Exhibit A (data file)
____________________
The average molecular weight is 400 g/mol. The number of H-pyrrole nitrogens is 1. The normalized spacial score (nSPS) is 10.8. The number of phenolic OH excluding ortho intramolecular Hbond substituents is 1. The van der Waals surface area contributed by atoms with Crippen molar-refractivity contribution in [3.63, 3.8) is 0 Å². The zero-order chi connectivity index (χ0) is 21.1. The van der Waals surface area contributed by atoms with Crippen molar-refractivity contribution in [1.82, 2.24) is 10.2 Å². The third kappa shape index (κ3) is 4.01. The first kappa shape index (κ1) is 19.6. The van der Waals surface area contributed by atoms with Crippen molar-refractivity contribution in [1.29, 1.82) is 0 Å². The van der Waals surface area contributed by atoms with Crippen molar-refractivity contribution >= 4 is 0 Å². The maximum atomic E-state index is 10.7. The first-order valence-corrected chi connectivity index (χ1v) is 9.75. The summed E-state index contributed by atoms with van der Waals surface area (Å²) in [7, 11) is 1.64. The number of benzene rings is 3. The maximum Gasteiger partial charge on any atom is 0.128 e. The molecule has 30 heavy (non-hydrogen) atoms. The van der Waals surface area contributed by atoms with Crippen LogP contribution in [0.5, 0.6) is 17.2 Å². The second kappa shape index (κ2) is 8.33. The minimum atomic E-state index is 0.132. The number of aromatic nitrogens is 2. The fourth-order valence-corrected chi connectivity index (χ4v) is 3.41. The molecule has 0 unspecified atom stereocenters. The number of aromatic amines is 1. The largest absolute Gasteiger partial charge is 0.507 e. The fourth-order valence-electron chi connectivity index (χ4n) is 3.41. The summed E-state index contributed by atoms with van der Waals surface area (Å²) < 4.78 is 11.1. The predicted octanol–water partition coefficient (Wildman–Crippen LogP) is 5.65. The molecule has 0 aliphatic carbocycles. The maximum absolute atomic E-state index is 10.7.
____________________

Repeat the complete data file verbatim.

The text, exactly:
The average molecular weight is 400 g/mol. The number of H-pyrrole nitrogens is 1. The normalized spacial score (nSPS) is 10.8. The number of phenolic OH excluding ortho intramolecular Hbond substituents is 1. The van der Waals surface area contributed by atoms with Crippen molar-refractivity contribution in [3.63, 3.8) is 0 Å². The zero-order chi connectivity index (χ0) is 21.1. The van der Waals surface area contributed by atoms with Crippen molar-refractivity contribution in [1.82, 2.24) is 10.2 Å². The third kappa shape index (κ3) is 4.01. The first kappa shape index (κ1) is 19.6. The van der Waals surface area contributed by atoms with Crippen molar-refractivity contribution in [1.29, 1.82) is 0 Å². The van der Waals surface area contributed by atoms with Crippen molar-refractivity contribution >= 4 is 0 Å². The maximum atomic E-state index is 10.7. The first-order valence-corrected chi connectivity index (χ1v) is 9.75. The summed E-state index contributed by atoms with van der Waals surface area (Å²) in [7, 11) is 1.64. The number of benzene rings is 3. The maximum Gasteiger partial charge on any atom is 0.128 e. The molecule has 30 heavy (non-hydrogen) atoms. The van der Waals surface area contributed by atoms with Crippen LogP contribution in [0.5, 0.6) is 17.2 Å². The second kappa shape index (κ2) is 8.33. The minimum atomic E-state index is 0.132. The number of aromatic nitrogens is 2. The fourth-order valence-corrected chi connectivity index (χ4v) is 3.41. The molecule has 0 unspecified atom stereocenters. The number of aromatic amines is 1. The largest absolute Gasteiger partial charge is 0.507 e. The fourth-order valence-electron chi connectivity index (χ4n) is 3.41. The summed E-state index contributed by atoms with van der Waals surface area (Å²) < 4.78 is 11.1. The predicted octanol–water partition coefficient (Wildman–Crippen LogP) is 5.65. The molecule has 0 aliphatic carbocycles. The maximum absolute atomic E-state index is 10.7.